We aim to get children on track in their social and emotional health, and their academics. For academics, this means reading, writing and maths. Every year, we collect young people’s end-of-year academic grades from our local partner schools to:

● Identify young people for our programme;
● Plan support for the young people we are working with;
● Measure the impact of our programme on the young people who have completed our two-year programme.

The challenge

WLZ has continued to expand into more and more schools and, as per the graph below, this has meant an increasing number of young people’s data to analyse. This has increased from 62 young people in 2017 to just under 1,000 young people in 2021. In addition, the variety of assessment types we receive from our partner schools makes our analysis complex. And, as we were setting up more new cohorts in schools than ever before in September (39), we needed to complete the analysis by the end of August (not something we have achieved before). We needed to optimise our processes and more efficiently execute our analysis as we have continued to grow.

This year we have been working with a team of consultants at Analysis Group to do this!

The solution

Over the summer term, the Analysis Group pro bono team helped us to design a new tool using R (a programming language used for statistical computing) to better automate our academic analysis. The tool works in the following way:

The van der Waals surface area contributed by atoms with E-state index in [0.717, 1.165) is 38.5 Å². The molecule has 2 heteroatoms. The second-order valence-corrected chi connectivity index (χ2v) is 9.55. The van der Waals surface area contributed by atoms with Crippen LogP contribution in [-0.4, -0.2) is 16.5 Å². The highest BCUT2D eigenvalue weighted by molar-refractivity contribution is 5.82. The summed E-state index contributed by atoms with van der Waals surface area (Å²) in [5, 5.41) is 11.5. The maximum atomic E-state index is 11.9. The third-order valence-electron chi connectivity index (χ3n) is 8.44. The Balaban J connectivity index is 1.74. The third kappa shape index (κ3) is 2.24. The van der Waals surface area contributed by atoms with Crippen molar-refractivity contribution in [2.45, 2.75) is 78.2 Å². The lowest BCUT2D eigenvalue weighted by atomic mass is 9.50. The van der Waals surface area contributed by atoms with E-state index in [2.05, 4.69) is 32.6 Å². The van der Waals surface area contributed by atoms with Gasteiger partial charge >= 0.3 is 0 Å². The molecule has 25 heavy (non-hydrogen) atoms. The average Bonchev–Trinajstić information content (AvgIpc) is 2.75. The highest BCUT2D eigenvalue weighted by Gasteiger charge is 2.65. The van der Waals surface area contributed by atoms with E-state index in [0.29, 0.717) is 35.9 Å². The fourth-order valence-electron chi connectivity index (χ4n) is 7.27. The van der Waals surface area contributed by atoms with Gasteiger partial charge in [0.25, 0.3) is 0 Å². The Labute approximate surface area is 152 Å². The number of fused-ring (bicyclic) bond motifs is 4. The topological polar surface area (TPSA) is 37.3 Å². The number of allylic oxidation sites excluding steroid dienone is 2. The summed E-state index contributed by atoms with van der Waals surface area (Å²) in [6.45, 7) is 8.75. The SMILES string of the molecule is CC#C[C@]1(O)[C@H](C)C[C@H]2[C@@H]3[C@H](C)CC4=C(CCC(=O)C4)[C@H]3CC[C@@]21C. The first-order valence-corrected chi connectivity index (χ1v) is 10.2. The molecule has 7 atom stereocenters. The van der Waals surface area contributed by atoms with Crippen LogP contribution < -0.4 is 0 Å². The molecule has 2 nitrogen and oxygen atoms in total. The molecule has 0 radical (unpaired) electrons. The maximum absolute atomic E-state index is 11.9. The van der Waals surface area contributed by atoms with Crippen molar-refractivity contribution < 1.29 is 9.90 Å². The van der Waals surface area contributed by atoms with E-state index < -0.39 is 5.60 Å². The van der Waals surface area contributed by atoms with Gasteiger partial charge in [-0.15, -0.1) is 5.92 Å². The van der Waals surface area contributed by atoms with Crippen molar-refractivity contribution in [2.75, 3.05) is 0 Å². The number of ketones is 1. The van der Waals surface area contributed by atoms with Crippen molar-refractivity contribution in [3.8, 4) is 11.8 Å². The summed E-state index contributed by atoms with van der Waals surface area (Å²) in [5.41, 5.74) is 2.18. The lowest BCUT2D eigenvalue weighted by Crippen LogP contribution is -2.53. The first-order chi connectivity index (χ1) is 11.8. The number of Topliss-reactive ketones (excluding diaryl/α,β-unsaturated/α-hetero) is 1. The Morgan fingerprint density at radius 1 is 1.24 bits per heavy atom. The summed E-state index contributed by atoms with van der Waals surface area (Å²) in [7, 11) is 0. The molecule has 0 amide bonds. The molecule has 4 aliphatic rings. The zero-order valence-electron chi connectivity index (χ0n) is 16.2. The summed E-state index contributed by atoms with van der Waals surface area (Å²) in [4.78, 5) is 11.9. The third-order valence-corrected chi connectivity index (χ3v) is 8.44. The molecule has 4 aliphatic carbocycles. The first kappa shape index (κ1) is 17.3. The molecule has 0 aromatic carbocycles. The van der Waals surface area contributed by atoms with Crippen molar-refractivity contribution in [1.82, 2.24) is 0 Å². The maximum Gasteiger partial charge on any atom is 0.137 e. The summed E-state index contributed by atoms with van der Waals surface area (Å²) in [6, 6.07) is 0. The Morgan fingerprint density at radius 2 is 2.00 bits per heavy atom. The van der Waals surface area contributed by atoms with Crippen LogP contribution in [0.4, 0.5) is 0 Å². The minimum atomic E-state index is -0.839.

The process

1. Raw data

Read in student-level reading, writing and maths grades collected from schools.

2. Intermediate data

Clean the raw data and calculate which young people:

• Are presenting below age-related expectations in their academics;
• Have met our expectations;
• Are on track to reach age-related expectations by the end of their setting;
• Have moved out of risk and are now operating at or above the expected level.

3. Final output

Aggregate the student-level data and produce summary statistics.

The results

In 2020, we analysed the impact data for 35 schools and processed 3,236 young people’s data to identify children for the next two-year programme. We were able to report on our results internally by mid-September. This year, our team of three analysed midpoint and endpoint data from our 37 local partner schools, in addition to analysing 9,558 young people’s data to support identifying young people for the next programme. Even with this significantly greater workload, we reported on our impact internally by 23 August. This wouldn’t have been possible without the Analysis Group pro bono project.

The results from the young people who finished our two-year programme in July 2021 are published here, and our delivery team are already underway using the young people’s midpoint data to plan support for their final year of the programme.

Thank you to Analysis Group for working with us to optimise our academic analysis, and also to The Lightbulb Trust for putting us in touch with them.